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60 Sec Collateral Warranties Guide

Saturday 4th March
60 Sec Collateral Warranties Guide

What is a Collateral Warranty?

A Collateral Warranty is a legal document created as a support document to a primary contract. It is created because there is an agreement which needs to be put in place with a third party outside of the primary contract.

Third Parties can be an architect, contractor, or sub-contractor who may need to warrant to a funder, tenant or purchaser that it has fulfilled its duties under a building contract.

Collateral warranties can contain obligations that affect the consultant or contractor, such as using materials of an appropriate quality, and carrying out work in a professional, workmanlike manner. It can also provide the third-party contractual rights enabling it to claim for losses which would not otherwise be recoverable.

Agreeing to a Collateral Warranty will increase the Insured’s potential liability by increasing the range of potential claimants who may bring a claim against them.

Our sixty second guide to Collateral Warranties looks the key facts and what you do when your client asks for assistance.

1. The legal position

The purpose of a contract is to allocate risk between the parties; in theory, that allocation of risk is a matter of negotiation between the parties. In practice, in collateral warranties, there is not a balancing of risks – most of the risks are undertaken by the person giving the warranty.

A contractor can of course agree to accept any risk he wishes, and commercial pressures sometimes mean he is “Ëœforced’ to accept a collateral warranty as drafted by the project owner. However there are many liabilities of which the contractor should be aware, that Professional Indemnity insurers will not support.

2. Why do you need to send them to Insurers?

Collateral warranties are agreements which are associated with another ‘Primary’ contract. The collateral warranty should be collateral – ie sitting beside this Primary contract and not create a greater or longer lasting duty of care, or greater liability than exists under that Primary contract or that exists in common law.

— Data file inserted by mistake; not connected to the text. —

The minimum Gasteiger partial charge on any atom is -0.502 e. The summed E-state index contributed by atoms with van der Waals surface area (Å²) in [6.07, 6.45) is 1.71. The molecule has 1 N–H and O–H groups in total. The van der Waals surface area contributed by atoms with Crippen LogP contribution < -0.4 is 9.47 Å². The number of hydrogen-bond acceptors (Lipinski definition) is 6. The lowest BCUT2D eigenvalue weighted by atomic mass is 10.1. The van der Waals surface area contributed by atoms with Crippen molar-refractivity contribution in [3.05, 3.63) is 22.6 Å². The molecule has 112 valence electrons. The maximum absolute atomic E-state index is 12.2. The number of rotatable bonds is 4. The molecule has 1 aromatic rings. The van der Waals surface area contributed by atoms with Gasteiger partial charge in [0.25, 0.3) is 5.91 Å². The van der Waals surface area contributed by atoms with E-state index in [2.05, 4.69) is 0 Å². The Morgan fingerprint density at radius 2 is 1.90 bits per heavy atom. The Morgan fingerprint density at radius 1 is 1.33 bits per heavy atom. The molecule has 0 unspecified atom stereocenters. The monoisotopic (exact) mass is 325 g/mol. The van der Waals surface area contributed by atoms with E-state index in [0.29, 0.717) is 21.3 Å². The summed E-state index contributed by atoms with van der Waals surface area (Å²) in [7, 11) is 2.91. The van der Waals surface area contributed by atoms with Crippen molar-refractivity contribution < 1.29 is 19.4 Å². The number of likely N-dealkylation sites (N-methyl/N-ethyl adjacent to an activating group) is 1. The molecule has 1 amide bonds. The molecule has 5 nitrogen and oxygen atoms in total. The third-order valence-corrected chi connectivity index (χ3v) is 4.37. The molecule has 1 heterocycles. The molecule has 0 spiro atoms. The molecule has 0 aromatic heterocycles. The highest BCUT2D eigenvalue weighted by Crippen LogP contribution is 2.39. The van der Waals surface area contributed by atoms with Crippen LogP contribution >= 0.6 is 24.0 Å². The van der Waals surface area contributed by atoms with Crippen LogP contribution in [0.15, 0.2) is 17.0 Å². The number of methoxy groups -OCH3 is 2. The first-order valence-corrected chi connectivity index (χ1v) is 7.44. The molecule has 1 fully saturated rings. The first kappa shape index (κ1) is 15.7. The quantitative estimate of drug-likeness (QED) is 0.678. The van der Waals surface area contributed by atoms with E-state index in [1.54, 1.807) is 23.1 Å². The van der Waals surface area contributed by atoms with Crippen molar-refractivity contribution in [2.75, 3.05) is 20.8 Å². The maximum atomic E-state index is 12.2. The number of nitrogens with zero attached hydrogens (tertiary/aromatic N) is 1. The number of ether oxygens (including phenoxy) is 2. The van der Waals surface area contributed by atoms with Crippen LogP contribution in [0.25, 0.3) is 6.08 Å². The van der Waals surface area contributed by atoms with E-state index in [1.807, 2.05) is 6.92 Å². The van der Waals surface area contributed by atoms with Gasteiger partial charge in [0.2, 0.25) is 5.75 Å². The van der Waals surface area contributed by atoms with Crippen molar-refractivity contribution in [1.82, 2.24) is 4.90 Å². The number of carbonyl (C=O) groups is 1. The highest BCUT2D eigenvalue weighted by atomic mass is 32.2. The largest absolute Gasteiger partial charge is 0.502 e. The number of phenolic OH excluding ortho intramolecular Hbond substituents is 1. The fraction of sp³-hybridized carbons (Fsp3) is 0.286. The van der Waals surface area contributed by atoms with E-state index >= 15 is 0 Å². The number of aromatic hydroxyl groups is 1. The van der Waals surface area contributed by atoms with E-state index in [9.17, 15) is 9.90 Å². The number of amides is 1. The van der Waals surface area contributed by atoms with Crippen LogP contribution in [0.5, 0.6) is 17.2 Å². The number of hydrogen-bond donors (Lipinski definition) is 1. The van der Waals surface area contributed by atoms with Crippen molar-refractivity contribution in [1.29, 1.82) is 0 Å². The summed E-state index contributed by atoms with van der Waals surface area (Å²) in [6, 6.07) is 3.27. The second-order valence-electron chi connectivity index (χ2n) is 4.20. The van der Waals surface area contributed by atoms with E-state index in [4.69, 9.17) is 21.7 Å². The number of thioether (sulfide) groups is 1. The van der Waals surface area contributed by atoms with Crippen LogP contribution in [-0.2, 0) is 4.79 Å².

If you can get a copy of the Primary contract please do so, because it is directly relevant to reviewing the collateral warranty.

3. This is quite tricky – here is an example.

An example of the common law position would be that a design or other consultant should not accept any greater liability than Reasonable Skill & Care, because a consultant is classed in the same category as a doctor or a lawyer.

A doctor cannot guarantee a cure nor can a solicitor guarantee the outcome of a lawsuit. Providing they have exercised Reasonable Skill & Care they will have fulfilled their legal obligation. The same is true of an architect or engineers. Remember they can still be liable for negligence!

4. Collateral Warranties as a Deed.

Be careful to mention that if the collateral warranty is executed as a Deed, the Primary contract to which it relates should also be signed as a deed, otherwise if the Primary contract is signed as a simple contract liability will expire at the end of six years after practical completion while the liabilities under the collateral warranty will continue for a further six years.

5. Be Careful – manage expectations

While a Construction Project of course carries an implied fitness for purpose, Professional Indemnity insurers will not cover express guarantee or warranty of fitness for purpose or guarantee of performance.

Neither will they agree to cover financial penalties agreed under contract, such as Liquidated or Ascertained Damages

6. Does the Insured have to give a Warranty?

A warranty does not have to be given by anyone unless they are under a contractual obligation to do so, subject to the commercial pressure that can be brought to bear.

The reality is that Subcontractors want to get the contract, and there is competition for every project. All we can do is warn the insured that while they can agree anything they wish, insurance may not respond to certain things such as Fitness for Purpose, Liquidated or Ascertained Damages etc.

Remember – If the Insured is planning to retire or cease trading, run-off cover must be purchased to comply with the terms of the Collateral Warranty entered into.

Categories: 60 Sec Guide,

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Collateral Warranties